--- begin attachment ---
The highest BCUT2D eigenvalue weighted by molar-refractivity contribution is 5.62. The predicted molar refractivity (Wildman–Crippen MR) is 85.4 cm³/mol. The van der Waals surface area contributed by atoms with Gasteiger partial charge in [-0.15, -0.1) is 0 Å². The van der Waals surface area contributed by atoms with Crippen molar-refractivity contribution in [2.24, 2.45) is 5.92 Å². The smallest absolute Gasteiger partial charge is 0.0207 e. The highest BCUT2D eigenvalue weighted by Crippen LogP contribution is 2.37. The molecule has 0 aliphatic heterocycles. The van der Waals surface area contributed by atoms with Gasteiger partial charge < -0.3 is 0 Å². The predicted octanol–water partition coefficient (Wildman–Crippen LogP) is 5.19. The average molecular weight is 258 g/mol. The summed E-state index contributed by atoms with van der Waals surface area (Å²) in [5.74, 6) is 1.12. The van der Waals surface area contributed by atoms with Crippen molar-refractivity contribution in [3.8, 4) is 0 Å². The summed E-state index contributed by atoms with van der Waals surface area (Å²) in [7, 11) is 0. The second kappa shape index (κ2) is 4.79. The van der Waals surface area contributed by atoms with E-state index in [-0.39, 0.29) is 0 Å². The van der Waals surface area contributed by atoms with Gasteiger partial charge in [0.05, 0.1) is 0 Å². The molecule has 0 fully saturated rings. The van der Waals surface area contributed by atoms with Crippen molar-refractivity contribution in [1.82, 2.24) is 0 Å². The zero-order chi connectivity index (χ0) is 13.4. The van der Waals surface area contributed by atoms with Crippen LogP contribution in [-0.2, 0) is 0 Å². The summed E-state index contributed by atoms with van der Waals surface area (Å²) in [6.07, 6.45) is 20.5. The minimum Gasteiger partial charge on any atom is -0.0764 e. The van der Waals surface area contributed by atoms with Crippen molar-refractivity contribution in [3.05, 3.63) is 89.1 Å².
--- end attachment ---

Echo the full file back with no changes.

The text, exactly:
The highest BCUT2D eigenvalue weighted by molar-refractivity contribution is 5.62. The predicted molar refractivity (Wildman–Crippen MR) is 85.4 cm³/mol. The van der Waals surface area contributed by atoms with Gasteiger partial charge in [-0.15, -0.1) is 0 Å². The van der Waals surface area contributed by atoms with Crippen molar-refractivity contribution in [2.24, 2.45) is 5.92 Å². The smallest absolute Gasteiger partial charge is 0.0207 e. The highest BCUT2D eigenvalue weighted by Crippen LogP contribution is 2.37. The molecule has 0 aliphatic heterocycles. The van der Waals surface area contributed by atoms with Gasteiger partial charge < -0.3 is 0 Å². The predicted octanol–water partition coefficient (Wildman–Crippen LogP) is 5.19. The average molecular weight is 258 g/mol. The summed E-state index contributed by atoms with van der Waals surface area (Å²) in [5.74, 6) is 1.12. The van der Waals surface area contributed by atoms with Crippen molar-refractivity contribution in [3.8, 4) is 0 Å². The summed E-state index contributed by atoms with van der Waals surface area (Å²) in [7, 11) is 0. The second kappa shape index (κ2) is 4.79. The van der Waals surface area contributed by atoms with E-state index in [-0.39, 0.29) is 0 Å². The van der Waals surface area contributed by atoms with Gasteiger partial charge in [0.05, 0.1) is 0 Å². The molecule has 0 fully saturated rings. The van der Waals surface area contributed by atoms with Crippen molar-refractivity contribution in [1.82, 2.24) is 0 Å². The zero-order chi connectivity index (χ0) is 13.4. The van der Waals surface area contributed by atoms with Crippen LogP contribution in [-0.2, 0) is 0 Å². The summed E-state index contributed by atoms with van der Waals surface area (Å²) in [6.07, 6.45) is 20.5. The minimum Gasteiger partial charge on any atom is -0.0764 e. The van der Waals surface area contributed by atoms with Crippen molar-refractivity contribution in [3.05, 3.63) is 89.1 Å².